Since 2012, when two prominent Kalamazoo residents and close friends lost their lives to suicide, Susan C. Brown has set about to make a change, to enhance access to quality mental health services in Southwest Michigan and reduce the stigma for those who seek help for mental illness.
Her efforts led to the formation of the Kalamazoo Collaborative Care Program (KCCP), an organization with the mission of bringing awareness to mental health and fostering a care model with a focus on quality mental healthcare for all and increasing community awareness about where and how to find mental healthcare.
Now, Brown’s passion to help those dealing with mental illness has led to a substantial gift given in her honor to form the Geriatric Psychiatry Endowed Fund at the medical school. The generous gift was given in late 2019 by Rosemary and John W. Brown, two well-known Kalamazoo philanthropists who are close friends of Susan Brown and Susan’s husband, Bob Brown. John W. Brown is the former chairman of Stryker Corp. and during his 32 years of leadership Stryker became a world-renowned company.
“Susan has played an important role in Kalamazoo and in Michigan with her dedication to many worthy causes and she is deserving of this honor,” Rosemary Brown said. “Susan has a personal connection to this area of medicine and we want to support her dedication.”
Rajiv Tandon, MD, chair of the medical school’s Department of Psychiatry, called Susan Brown an inspiration and he said the generosity of Rosemary and John Brown will support the development “of a premier mental healthcare delivery system that will provide access to all in Kalamazoo through collaborative clinical services, research and education.”
“Access to quality mental healthcare, that’s the real objective,” said Dr. Tandon, who serves on the KCCP steering committee. “This gift allows WMed to take the lead on that. One of the challenges in the community is the fact that we need more mental health resources and we have to improve collaboration and coordination.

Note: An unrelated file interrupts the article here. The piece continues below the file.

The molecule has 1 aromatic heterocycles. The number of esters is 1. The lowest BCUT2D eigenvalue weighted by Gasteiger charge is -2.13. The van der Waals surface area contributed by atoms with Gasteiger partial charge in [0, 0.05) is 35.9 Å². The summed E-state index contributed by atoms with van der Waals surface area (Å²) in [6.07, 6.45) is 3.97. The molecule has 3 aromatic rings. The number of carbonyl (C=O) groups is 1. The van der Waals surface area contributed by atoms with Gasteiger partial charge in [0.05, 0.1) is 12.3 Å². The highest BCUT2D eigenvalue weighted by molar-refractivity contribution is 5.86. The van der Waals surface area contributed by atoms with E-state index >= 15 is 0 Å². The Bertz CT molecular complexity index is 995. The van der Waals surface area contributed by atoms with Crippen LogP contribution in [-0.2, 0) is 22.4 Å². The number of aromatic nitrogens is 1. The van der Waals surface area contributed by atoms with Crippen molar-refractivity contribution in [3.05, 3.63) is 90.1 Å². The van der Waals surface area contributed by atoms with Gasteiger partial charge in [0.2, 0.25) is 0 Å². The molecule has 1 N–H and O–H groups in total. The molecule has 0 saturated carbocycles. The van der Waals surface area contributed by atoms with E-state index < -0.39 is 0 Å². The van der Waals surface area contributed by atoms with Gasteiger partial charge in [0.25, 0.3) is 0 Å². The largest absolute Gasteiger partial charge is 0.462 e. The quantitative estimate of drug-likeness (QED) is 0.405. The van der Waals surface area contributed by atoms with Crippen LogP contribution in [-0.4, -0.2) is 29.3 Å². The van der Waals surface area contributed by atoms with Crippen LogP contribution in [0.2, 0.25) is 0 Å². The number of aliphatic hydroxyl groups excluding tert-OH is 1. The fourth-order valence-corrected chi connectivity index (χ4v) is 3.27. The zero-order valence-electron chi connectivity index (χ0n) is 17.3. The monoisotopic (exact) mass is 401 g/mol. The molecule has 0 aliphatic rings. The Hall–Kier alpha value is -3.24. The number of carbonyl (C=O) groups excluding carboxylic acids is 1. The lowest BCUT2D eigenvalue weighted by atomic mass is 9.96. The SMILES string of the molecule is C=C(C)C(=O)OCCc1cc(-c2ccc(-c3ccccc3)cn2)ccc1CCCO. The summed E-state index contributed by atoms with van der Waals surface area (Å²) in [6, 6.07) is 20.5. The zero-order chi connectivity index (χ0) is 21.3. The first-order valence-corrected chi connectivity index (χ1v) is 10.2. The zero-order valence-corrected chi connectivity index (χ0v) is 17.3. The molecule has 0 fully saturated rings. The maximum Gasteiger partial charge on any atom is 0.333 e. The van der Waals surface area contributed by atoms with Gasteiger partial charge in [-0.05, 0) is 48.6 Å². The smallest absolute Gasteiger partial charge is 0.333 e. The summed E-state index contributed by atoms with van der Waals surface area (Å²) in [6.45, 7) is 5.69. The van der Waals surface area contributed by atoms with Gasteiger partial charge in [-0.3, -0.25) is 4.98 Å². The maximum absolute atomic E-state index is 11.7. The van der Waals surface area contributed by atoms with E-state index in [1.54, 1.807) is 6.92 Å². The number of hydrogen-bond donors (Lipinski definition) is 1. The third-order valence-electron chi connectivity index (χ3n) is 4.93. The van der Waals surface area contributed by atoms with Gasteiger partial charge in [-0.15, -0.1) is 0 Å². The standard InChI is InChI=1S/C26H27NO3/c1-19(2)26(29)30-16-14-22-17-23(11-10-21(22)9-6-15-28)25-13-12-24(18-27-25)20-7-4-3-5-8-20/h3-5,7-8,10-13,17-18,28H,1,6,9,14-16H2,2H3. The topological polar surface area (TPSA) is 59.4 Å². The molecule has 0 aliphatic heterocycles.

“Essentially, the idea is that we are a community medical school, the community was instrumental in launching us, and this is our commitment now, this is where we bring those resources together,” Dr. Tandon added.
Susan Brown said much has been accomplished in Kalamazoo and Southwest Michigan since the initiation of the KCCP in 2013 and that work continues. She said the success of the KCCP helped lay the groundwork for the generous gift from Rosemary and John Brown. As a friend of Susan’s, Rosemary was keenly aware of the work Susan was doing through the KCCP and well aware of her friend’s passion for the project, Susan Brown said.
“They are such fantastic people and they have made such a wonderful impact on our community throughout the years,” Susan said. “They made Stryker what it is today, a world-renowned, premiere company. Rosemary has been my friend for years and for years I have loved introducing her as my ‘sister.’ She and John are true blue to Kalamazoo and are always interested in what is going on here.”
The KCCP was established following the deaths of two of Susan Brown’s friends – Jim Field and Tom Harding – who lost their lives to suicide. The tragedies brought into focus the urgent need for early recognition and intervention for depression to prevent future tragedies in Kalamazoo, which Brown learned had a higher-than-average rate of suicide.
In response, Brown rallied the financial support of numerous friends, community leaders and community foundations to join with her in combatting what she saw as a community-wide problem. In 2012, she and Bob hosted a gathering for their grieving friends and, with the help of John Greden, MD, founder and executive director of the University of Michigan Depression Center and founding chair of the National Network of Depression Centers, sponsored a large dinner where each person in attendance donated a $1,000 to fuel the launch of the KCCP and its plan to combat mental illness.
Additionally, a core group that included representatives from WMed, Ascension Borgess, Bronson Healthcare and Kalamazoo Community Mental Health, and others was formed. At the same time, Brown worked with her alma mater, the University of Michigan, and funded a pilot study from the U-M Depression Center to find ways to address the need for more psychiatrists and increased access to mental healthcare in Kalamazoo.